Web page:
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This week in the New York Times Magazine, Adam Davidson asks why companies stay in the movie business when the vast majority of movies fail to break even, and no one really knows why the remainder succeed:
...All business requires guessing, but future predilections of moviegoers are especially opaque. If a large company wants to introduce a new car, it can at least base its predictions, in part, on factors like where oil prices are headed. Movie executives, on the other hand, come up with a host of new theories each summer about what audiences want — 3-D tent poles, 2-D tent poles, vampires, comics, board games and so on — then, sometimes over the course of a weekend, ricochet toward a new theory. Will the tepid economics of "Men in Black 3" spell trouble for "The Amazing Spider-Man," this holiday weekend's big release? Who knows.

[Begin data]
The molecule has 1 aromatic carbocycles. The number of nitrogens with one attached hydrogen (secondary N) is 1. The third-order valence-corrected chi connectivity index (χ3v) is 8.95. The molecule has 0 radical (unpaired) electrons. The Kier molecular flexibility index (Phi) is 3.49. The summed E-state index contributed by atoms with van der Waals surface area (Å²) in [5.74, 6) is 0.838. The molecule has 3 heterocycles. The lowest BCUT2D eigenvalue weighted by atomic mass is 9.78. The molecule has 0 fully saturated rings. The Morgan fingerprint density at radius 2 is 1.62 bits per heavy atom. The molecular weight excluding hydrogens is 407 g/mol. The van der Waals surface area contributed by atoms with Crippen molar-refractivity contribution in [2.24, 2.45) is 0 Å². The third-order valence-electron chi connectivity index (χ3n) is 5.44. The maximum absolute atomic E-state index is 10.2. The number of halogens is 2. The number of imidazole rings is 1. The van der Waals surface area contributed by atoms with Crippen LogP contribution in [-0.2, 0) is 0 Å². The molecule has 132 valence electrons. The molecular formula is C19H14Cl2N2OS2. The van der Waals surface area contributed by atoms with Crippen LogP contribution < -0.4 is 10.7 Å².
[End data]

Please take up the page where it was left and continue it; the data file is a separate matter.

Unlike other decades-old industries, Hollywood not only has a hard time forecasting, but it also has difficulty analyzing past results. Why was "The Hunger Games" such a big hit? Because it had a built-in audience? Because it starred Jennifer Lawrence? Because it was released around spring break? The business is filled with analysts who claim to have predictive powers, but the fact that a vast majority of films fail to break even proves that nobody knows anything for sure.
In other words, Hollywood studios still muddle their way to a hit. Read the full column to find out why a handful of studios prefer to keep it that way.